R. Passenger figures show that new competitors come to expand the market, not to share it. And it is also good news for the environment. Spain is an attractive country for operators: we have first-class infrastructures, the largest high-speed network in Europe, a constantly growing demand for mobility and, in a normal context, more than 80 million tourists a year. The high-speed market has enormous growth potential on all lines.
P. In Spain, in addition to Alstom, there are two manufacturers such as Talgo and CAF and Stadler Rail which, although it is Swiss, also has a factory in Valencia. Do you think a consolidation of the sector is necessary?
R. We have always said that our industry would see a level of consolidation, as we have seen in other industry sectors. Our merger with Bombardier Transportation is one example, making us the second largest company in the sector, after CRRC, and the largest international company in the rail market.
P. Are you going to continue investing in the factories that Alstom has in Spain? Do they have enough workload?
R. In addition to the acquisition of the land where our factory in Barcelona is located, we have continued to invest in Spain, expanding and modernizing, for example, the facilities and equipment of the Santa Perpètua factory to be able to face the significant increase in capacity that the center in the coming years. Recently, we have also incorporated new automated equipment at the Trápaga plant, and a new service center has just been inaugurated in Madrid for the manufacture, maintenance and inspection of bogies and their components. We have also developed the first Digital Services center, in charge of predictive maintenance in real time and a fundamental link in the development of the digital train.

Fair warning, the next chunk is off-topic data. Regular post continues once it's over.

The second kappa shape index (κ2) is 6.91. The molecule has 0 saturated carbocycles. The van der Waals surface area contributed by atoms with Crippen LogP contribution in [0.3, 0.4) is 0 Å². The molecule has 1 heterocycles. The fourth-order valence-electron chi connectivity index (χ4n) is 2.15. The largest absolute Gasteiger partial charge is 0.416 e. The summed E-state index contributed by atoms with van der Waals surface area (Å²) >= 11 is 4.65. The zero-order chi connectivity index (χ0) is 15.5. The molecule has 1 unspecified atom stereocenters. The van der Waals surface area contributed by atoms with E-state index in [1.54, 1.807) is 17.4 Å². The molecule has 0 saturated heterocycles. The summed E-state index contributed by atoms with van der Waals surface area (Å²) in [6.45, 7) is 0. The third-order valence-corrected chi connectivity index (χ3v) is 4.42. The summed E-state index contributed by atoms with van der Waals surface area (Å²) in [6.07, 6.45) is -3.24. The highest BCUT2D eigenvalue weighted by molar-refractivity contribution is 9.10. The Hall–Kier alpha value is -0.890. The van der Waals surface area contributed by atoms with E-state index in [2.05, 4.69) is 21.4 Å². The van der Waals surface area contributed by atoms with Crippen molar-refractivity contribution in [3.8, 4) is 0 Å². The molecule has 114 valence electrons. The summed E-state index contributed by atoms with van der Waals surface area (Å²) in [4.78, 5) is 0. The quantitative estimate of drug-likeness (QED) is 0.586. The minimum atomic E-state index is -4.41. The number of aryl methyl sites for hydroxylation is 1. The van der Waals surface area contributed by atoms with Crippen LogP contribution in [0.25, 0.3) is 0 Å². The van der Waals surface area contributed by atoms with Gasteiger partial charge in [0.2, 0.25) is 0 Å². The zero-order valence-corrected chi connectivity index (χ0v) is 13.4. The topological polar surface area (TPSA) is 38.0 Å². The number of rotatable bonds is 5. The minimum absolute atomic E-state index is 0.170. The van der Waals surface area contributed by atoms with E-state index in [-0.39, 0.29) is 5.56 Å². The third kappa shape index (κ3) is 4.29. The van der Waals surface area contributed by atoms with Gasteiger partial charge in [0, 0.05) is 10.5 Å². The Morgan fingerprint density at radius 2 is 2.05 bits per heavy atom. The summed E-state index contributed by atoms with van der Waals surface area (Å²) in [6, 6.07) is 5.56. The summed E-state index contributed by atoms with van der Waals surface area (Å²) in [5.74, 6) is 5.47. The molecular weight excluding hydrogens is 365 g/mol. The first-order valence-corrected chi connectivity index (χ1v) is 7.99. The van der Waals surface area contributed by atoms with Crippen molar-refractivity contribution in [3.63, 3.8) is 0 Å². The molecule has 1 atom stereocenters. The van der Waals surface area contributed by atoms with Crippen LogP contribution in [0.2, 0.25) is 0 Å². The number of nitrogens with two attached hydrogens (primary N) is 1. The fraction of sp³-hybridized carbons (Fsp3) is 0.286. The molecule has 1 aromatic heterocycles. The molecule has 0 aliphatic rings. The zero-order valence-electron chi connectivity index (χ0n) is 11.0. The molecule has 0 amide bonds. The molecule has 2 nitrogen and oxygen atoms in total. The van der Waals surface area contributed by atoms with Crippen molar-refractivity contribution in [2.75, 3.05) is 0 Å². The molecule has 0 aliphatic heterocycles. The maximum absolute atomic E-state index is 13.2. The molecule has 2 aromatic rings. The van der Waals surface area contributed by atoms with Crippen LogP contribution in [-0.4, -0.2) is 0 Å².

In 2021, we launched an unprecedented hiring and growth plan. Alstom Spain made more than 450 new hires in the last year, both in Barcelona, in the industrial center of Santa Perpètua, and in Madrid, in the area of digital mobility. We currently have more than 250 job offers available in Spain in all kinds of fields, both for operators and welders as well as for engineers, mathematicians, data experts, technicians and other support functions. Therefore, we have the capacity, and the ambition, to continue growing and developing in Spain.
P. Are they going to opt for the European recovery funds?
R. Alstom in Spain has participated, together with other partners, in several expressions of interest related to the introduction of our proven hydrogen technology for trains or digital mobility solutions for passengers and operators, and we are in contact with different public bodies and regional institutions to participate in the bidding processes.
P. The Spanish competition authorities (CNMC) have imposed a fine of 22 million on Alstom along with a dozen other companies for dividing up the contracts in Spain.
R. Alstom remains fully committed to the principles of business ethics. We have a solid compliance program, which guarantees strict respect for the laws and regulations in force in all the countries in which the Group operates, with the prevention of corruption and the elimination of anti-competitive practices as top priority.